tenants not always well treated, the landlord was definitely king and property
investing a piece of cake. However, what happens when the market turns the
other way? Here are common questions every buy-to-let investor must take into
consideration:


       Did you pay retail price when you bought your property?
       What happens if your property is empty for a couple of months?
       And your mortgage interest rates start rising again?
       And you’re forced to accept a lower rent in order to tenant your property?


Whatever the reason, you still have to come up with the money to maintain the
mortgage payment each month. And worst still, what will you do if you have
multiple properties where the above happens? Despite how easy it all seemed in
good times, do you know how to handle things when the market turns the other
way? You could be forced to sell due to negative cash flow. In many instances
you’ll lose money instead of breaking even or making a profit, as everyone bails
out at the same time as you. I don’t like or believe in negative cash flow. It will
give you stress, sleepless nights and fights with your partner. Such times will
affect your health and that of your family’s.
Why I Like Positive Cash Flow


Whilst positive cash flow is a pre-requisite when taking out a buy-to-let
mortgage, there is no guarantee that you will be able to sustain that positive
income during the entire life of the investment. Provided I’ve done my due
diligence before buying and kept my financial exposure to acceptable limits, then
I can ride all the ups and downs of the market that removes me from the
everyday stress that comes with just making a living. I like property investing,
but I love the lifestyle it has provided me over the years.

Shouldn’t your property be making positive cash flow each and every month? If
it is not providing positive cashflow, then you should consider this option.


How a Lease Option Works


The option agreement will list the selling price, length of option period, the
option fee and any other specific terms relevant to the transaction:

       Buyer must pay a lump sum option fee at the beginning, and perhaps also
       when rolling over into a new fixed-term tenancy agreement.
       Option periods can be designed for any length of time determined at the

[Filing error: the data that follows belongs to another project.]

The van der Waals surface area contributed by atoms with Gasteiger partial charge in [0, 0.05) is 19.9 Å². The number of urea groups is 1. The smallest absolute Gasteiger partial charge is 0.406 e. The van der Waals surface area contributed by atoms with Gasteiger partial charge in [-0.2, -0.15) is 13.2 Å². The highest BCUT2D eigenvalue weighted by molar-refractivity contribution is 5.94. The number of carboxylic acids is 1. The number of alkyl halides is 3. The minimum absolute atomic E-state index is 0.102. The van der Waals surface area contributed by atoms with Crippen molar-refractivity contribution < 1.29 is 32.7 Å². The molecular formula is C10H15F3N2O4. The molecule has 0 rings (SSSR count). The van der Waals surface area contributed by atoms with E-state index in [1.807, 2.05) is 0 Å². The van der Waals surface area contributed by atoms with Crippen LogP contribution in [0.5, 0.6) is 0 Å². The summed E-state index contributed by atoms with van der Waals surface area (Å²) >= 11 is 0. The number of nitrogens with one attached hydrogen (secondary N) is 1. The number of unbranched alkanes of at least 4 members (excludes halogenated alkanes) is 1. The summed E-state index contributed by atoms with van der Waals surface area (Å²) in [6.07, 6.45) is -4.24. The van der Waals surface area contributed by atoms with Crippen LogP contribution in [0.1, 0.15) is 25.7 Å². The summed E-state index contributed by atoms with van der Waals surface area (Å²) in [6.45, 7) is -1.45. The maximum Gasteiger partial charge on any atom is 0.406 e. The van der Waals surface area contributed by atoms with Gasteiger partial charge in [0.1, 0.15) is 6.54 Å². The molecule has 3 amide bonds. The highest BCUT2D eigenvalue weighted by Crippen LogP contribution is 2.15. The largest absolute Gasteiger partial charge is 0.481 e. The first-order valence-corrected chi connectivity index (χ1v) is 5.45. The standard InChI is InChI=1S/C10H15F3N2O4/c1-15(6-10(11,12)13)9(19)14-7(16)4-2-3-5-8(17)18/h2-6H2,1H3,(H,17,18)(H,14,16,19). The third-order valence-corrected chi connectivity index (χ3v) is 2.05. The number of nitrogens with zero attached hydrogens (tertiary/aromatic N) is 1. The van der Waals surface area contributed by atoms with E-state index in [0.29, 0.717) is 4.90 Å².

very beginning, for multiple fixed-term periods of 6 to 12 months each, to
       coincide with concurrent AST’s.
       Seller may give buyer installment option fees payable concurrently with
       the monthly renal payments that the buyer can apply to purchase, only if
       they exercise their option to purchase.
       Options can be renewable.
       At any time during the option period, the buyer can exercise their option
       to purchase.
       If the buyer chooses not to exercise their option agreement, they forfeit all
       option fees paid to date.
       The vendor is responsible for maintenance, building insurance, and gas
       and electrical certification.
       Investors may choose to lease option during time of high rental voids.


When the buyer exercises their option to purchase, you receive the back-end
profit. Otherwise, they may choose not to exercise their option to buy, in which
case you can re-market the property to another buyer, collect another option fee
and start the process again.
What are the exit strategies for the lease option buyers?


The buyers are ‘renting to own’. At no time are they ever under any pressure to
purchase, except from their own personal commitment they feel under to
actually purchase the house.

Buyer chooses not to purchase after their lease option is over, they can simply
walk away. Or they can stay on as a tenant if it’s agreeable with you. Or they can
ask for an extension. In this case, you may choose to re-negotiate some or all of